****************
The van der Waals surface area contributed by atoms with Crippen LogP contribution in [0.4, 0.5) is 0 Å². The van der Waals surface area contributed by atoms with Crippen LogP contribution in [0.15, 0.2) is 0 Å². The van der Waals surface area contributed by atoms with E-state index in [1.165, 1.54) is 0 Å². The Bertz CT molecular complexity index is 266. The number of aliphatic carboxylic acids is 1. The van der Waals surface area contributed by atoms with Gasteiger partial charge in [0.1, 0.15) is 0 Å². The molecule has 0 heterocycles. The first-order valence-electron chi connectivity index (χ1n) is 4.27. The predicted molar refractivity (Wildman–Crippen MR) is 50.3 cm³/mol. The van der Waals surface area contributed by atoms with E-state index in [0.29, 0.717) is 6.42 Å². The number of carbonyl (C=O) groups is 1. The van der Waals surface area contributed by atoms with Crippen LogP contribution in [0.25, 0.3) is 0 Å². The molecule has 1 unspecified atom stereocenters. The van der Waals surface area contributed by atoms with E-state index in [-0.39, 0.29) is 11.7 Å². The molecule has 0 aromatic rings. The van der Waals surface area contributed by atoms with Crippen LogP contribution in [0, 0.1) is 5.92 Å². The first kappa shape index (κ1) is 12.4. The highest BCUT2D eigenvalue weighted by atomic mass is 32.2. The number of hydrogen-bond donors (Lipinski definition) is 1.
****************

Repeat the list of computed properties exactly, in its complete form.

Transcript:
The van der Waals surface area contributed by atoms with Crippen LogP contribution in [0.4, 0.5) is 0 Å². The van der Waals surface area contributed by atoms with Crippen LogP contribution in [0.15, 0.2) is 0 Å². The van der Waals surface area contributed by atoms with E-state index in [1.165, 1.54) is 0 Å². The Bertz CT molecular complexity index is 266. The number of aliphatic carboxylic acids is 1. The van der Waals surface area contributed by atoms with Gasteiger partial charge in [0.1, 0.15) is 0 Å². The molecule has 0 heterocycles. The first-order valence-electron chi connectivity index (χ1n) is 4.27. The predicted molar refractivity (Wildman–Crippen MR) is 50.3 cm³/mol. The van der Waals surface area contributed by atoms with E-state index in [0.29, 0.717) is 6.42 Å². The number of carbonyl (C=O) groups is 1. The van der Waals surface area contributed by atoms with Crippen LogP contribution in [0.25, 0.3) is 0 Å². The molecule has 1 unspecified atom stereocenters. The van der Waals surface area contributed by atoms with E-state index in [-0.39, 0.29) is 11.7 Å². The molecule has 0 aromatic rings. The van der Waals surface area contributed by atoms with Crippen LogP contribution in [0, 0.1) is 5.92 Å². The first kappa shape index (κ1) is 12.4. The highest BCUT2D eigenvalue weighted by atomic mass is 32.2. The number of hydrogen-bond donors (Lipinski definition) is 1.